He’s really deliberate in his spelling out “Pisco Sour” and “3” plus whatever the price was, and multiplying it all for a total. If you’ve never bartended, you may not catch what’s wrong there. But any given guest’s budget for liquor is limited, by his stomach or by his wallet. Sometimes the guest will get his fill only in your bar, but most are going to be there for a couple rounds and move on. So a basic strategy is to get every guest to drink as much as possible in the time he or she is there.
Because they may only be in your bar for one round, you want to get that round in them as quickly as possible. If you do, they may not be ready to leave when they finish, and therefore order another one. It’s bartending basics. Somebody orders a drink, you get the drink in front of them before any and all other tasks. Especially when you’re dead.
After writing up the bill the bartender scoops ice like a Latin bartender, very deliberately, getting one or two cubes per scoop as if the idea is not to damage the ice. He cuts the limes deliberately, pours the pisco shots into a little measuring glass one-by-one deliberately (don’t spill a drop!) and cracks eggs deliberately. My wife, who was at least 15 minutes behind us, arrived before we finally get the drinks.
Wife used to work there, which is one of the reasons I don’t want to put them on blast. The bar manager comes out to say hello and they catch up, Wife getting married and all. Then she orders some kind of Bailey’s frappe drink, which I assume requires a little work (like a pisco sour) because the manager makes a fucking face! She makes an annoyed face like she doesn’t want to be bothered with that.
So Wife drops the order. She doesn’t order anything. Chuck and I are drinking the pisco sours as I decide we’re splitting after that one round. We finish them and ask for the check. The bar manager retrieves it from the bartender, who has done nothing since preparing the pisco sours, and sees a grand total of like 20 soles. Three people in the bar for 45 minutes and the grand total is 20 soles or whatever, and she has this look of disappointment on her face … Like, what happened? And I’m unrepentant with my intention to get out of there. I leave money with no tip and we’re out to a bar where we can do some drinking.
That wasn’t an isolated incident at Montreal. Most times I’ve been there it’s hell getting a drink. They have live music and draft beer so it’s a popular hotspot. But the service is just dreadful.
Expat Restaurateur Weighs In
Chris Benway is the owner and manager of Café Andino in Huaraz, Peru. Having arrived in the 90s, he is not only an expat veteran down here, but a veteran in the hospitality industry down here. Here are his reactions to this piece.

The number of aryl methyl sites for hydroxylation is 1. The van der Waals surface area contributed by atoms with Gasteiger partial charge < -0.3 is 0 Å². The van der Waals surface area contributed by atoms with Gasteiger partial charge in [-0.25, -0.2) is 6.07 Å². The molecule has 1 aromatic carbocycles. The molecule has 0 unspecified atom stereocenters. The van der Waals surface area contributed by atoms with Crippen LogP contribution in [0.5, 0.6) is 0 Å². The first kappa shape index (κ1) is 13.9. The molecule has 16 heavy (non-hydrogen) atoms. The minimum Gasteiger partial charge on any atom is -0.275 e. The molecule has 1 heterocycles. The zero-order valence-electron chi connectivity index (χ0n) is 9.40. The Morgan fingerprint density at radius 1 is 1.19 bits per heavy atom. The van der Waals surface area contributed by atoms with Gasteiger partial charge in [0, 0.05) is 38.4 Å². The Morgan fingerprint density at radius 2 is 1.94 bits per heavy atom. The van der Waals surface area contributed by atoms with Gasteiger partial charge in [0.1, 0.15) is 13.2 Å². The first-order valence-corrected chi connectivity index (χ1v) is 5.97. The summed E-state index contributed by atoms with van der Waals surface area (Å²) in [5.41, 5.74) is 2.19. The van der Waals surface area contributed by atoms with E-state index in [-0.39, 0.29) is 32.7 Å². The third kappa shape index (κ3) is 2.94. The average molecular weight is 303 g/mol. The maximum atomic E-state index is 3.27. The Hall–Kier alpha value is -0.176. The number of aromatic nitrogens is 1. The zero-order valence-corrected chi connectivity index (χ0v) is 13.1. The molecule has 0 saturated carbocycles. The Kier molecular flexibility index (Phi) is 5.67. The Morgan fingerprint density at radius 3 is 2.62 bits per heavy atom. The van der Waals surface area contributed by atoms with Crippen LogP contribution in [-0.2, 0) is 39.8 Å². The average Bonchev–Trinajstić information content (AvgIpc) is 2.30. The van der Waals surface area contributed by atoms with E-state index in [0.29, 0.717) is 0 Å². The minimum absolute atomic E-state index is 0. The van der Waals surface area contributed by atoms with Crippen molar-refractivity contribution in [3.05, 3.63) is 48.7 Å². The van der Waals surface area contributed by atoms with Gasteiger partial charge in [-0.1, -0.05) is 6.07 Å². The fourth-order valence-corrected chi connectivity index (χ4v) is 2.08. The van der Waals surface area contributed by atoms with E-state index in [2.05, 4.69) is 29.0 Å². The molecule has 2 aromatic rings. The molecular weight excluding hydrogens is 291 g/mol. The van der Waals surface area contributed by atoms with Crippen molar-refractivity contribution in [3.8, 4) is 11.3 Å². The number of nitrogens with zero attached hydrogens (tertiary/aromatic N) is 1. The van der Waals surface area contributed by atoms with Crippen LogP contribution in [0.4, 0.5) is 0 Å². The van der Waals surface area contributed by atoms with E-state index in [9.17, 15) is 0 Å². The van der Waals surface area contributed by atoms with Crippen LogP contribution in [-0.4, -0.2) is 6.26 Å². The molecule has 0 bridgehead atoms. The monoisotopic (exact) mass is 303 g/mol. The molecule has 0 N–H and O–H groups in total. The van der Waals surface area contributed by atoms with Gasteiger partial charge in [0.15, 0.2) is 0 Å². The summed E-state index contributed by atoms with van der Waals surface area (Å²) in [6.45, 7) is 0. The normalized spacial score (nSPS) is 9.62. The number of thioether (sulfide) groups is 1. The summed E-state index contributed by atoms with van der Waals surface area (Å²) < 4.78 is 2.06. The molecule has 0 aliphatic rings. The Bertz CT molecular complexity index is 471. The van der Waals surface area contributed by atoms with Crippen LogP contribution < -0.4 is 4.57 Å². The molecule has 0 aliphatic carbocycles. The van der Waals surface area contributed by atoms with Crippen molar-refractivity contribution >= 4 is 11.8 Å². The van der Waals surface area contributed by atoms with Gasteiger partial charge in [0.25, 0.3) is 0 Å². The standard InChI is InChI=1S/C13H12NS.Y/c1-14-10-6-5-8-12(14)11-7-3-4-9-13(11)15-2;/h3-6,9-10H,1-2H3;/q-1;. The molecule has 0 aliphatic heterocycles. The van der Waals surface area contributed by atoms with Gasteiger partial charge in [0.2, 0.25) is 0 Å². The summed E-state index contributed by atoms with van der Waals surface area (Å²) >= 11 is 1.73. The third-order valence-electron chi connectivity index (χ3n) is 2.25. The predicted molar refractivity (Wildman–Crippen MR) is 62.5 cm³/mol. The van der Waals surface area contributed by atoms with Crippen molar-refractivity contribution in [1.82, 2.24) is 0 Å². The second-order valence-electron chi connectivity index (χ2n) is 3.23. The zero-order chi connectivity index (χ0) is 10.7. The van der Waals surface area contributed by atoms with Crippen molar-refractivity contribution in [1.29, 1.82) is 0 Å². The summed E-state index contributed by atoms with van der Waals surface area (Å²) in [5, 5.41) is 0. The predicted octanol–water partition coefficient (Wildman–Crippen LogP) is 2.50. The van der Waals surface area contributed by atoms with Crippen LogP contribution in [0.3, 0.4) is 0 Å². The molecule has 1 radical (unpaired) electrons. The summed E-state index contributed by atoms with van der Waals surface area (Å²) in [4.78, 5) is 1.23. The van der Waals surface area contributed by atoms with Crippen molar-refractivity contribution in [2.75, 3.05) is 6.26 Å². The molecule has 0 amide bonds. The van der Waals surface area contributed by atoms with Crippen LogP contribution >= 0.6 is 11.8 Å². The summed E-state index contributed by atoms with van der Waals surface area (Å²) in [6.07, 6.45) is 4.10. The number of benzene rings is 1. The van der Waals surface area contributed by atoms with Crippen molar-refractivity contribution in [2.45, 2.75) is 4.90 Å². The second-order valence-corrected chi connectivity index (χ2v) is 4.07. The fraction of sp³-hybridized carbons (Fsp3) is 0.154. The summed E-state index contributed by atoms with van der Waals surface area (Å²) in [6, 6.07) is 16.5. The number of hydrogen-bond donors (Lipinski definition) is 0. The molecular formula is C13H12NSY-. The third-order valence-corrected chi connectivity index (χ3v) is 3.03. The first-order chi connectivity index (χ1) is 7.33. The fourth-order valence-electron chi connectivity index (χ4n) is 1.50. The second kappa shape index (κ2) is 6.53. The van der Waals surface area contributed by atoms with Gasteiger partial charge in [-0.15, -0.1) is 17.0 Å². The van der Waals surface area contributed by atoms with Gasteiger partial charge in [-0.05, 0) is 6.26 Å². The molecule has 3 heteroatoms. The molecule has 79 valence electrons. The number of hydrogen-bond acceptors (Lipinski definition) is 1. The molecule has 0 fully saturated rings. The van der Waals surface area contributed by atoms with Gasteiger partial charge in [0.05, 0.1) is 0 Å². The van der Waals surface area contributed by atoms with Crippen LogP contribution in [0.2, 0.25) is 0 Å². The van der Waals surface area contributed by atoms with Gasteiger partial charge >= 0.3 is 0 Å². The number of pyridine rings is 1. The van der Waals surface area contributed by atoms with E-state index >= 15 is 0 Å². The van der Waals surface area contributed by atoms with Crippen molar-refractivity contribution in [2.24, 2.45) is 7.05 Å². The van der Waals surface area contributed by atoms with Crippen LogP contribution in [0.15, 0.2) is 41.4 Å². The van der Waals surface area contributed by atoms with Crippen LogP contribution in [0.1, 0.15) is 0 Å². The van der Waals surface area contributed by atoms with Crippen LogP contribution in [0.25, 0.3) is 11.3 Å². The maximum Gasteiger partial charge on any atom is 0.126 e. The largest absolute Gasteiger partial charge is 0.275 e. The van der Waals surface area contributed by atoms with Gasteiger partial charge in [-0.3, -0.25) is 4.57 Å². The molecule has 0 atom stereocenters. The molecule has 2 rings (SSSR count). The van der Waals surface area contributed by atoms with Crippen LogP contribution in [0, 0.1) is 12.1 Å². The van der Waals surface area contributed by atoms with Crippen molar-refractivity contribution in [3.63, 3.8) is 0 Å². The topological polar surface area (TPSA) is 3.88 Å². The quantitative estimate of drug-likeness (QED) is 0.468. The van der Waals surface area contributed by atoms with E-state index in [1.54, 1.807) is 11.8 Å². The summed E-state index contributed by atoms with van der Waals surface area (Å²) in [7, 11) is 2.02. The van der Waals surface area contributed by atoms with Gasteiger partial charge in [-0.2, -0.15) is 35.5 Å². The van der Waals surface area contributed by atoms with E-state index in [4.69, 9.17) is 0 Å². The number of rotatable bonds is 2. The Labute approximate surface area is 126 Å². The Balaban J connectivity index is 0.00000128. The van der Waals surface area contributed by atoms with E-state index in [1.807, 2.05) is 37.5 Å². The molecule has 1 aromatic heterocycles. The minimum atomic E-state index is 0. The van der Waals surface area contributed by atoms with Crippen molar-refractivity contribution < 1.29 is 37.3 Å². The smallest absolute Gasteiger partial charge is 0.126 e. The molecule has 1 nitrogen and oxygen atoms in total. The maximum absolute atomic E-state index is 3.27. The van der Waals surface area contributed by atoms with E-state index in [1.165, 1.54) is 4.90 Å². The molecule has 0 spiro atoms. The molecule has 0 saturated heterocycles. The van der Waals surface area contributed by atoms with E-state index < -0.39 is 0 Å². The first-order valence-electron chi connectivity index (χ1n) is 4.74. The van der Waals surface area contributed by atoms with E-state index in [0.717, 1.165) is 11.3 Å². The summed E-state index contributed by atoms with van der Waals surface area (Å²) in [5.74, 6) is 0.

Growing up in the States, it’s easy to get accustomed to customer service that’s designed to separate you from your money: energetic attention to your needs, suggestive selling, upselling and of course smiles all around. In Peru, the relationship between server and customer is all about rituals and expectations.
As the customer, you are not important. You are a distraction from gossip and social media. Minimize your impact by having one member of your group organize the entire order and all communications with the server.
It’s OK to get up and get what you need if you see it. Menus, napkins, drinks, glasses or silverware. Bottle opener. If the WiFi is slow, get up and reset the modem. If you believe you might get sick from the breeze of an open door or window, get up and close it. You can change the channel or the volume on the TV too.
In the unfortunate case you need to speak with your server, don’t be subtle. Snap your fingers loudly and repeatedly. Clapping can also work for the less coordinated. If you or a member of your group can whistle, the louder the better. Or just wave your arm like Colin.
Experienced diners know to order things everybody will like, because nothing will arrive at the same time. Sharing whatever comes out as soon as it arrives is polite. It can elevate the standard “menu” or set lunch to a five-course meal, as plate after plate of the “tasting menu” are set down for the group over the course of 40 minutes to an hour.
Best of all, you don’t have to tip! Tipping is a capitalist tool of enslavement, and in Peru they recognize this. Servers feel free to take phone calls, clip their nails or pick their noses unmolested by the amount of the gratuity they earn. Servers are well paid in Peru, and tipping makes them uncomfortable.
Do you have an anecdote? Share it in the comments below!
Support what Expat Chronicles is all about. Leave a tip to keep the laughs coming (and the news, insight and other stuff too).